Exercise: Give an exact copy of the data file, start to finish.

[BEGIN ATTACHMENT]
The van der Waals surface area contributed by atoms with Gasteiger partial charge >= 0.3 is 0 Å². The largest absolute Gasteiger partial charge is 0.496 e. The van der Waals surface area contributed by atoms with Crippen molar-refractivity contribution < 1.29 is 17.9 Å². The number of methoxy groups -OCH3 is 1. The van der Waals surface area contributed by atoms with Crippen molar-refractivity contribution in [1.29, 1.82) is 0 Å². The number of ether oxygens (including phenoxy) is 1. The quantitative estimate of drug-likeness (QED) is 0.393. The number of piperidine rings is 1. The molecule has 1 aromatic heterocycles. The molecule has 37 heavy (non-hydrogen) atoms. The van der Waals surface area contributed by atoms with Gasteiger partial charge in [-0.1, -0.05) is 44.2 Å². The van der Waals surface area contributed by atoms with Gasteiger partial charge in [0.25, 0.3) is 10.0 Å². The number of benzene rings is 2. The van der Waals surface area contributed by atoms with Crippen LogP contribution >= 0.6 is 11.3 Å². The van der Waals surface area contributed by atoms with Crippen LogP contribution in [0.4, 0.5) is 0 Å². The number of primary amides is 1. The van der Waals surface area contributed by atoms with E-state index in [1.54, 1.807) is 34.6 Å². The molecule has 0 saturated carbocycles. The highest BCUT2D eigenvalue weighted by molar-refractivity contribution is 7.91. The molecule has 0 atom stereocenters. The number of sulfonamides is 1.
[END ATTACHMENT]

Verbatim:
The van der Waals surface area contributed by atoms with Gasteiger partial charge >= 0.3 is 0 Å². The largest absolute Gasteiger partial charge is 0.496 e. The van der Waals surface area contributed by atoms with Crippen molar-refractivity contribution < 1.29 is 17.9 Å². The number of methoxy groups -OCH3 is 1. The van der Waals surface area contributed by atoms with Crippen molar-refractivity contribution in [1.29, 1.82) is 0 Å². The number of ether oxygens (including phenoxy) is 1. The quantitative estimate of drug-likeness (QED) is 0.393. The number of piperidine rings is 1. The molecule has 1 aromatic heterocycles. The molecule has 37 heavy (non-hydrogen) atoms. The van der Waals surface area contributed by atoms with Gasteiger partial charge in [-0.1, -0.05) is 44.2 Å². The van der Waals surface area contributed by atoms with Gasteiger partial charge in [0.25, 0.3) is 10.0 Å². The number of benzene rings is 2. The van der Waals surface area contributed by atoms with Crippen LogP contribution >= 0.6 is 11.3 Å². The van der Waals surface area contributed by atoms with Crippen LogP contribution in [0.4, 0.5) is 0 Å². The number of primary amides is 1. The van der Waals surface area contributed by atoms with E-state index in [1.54, 1.807) is 34.6 Å². The molecule has 0 saturated carbocycles. The highest BCUT2D eigenvalue weighted by molar-refractivity contribution is 7.91. The molecule has 0 atom stereocenters. The number of sulfonamides is 1.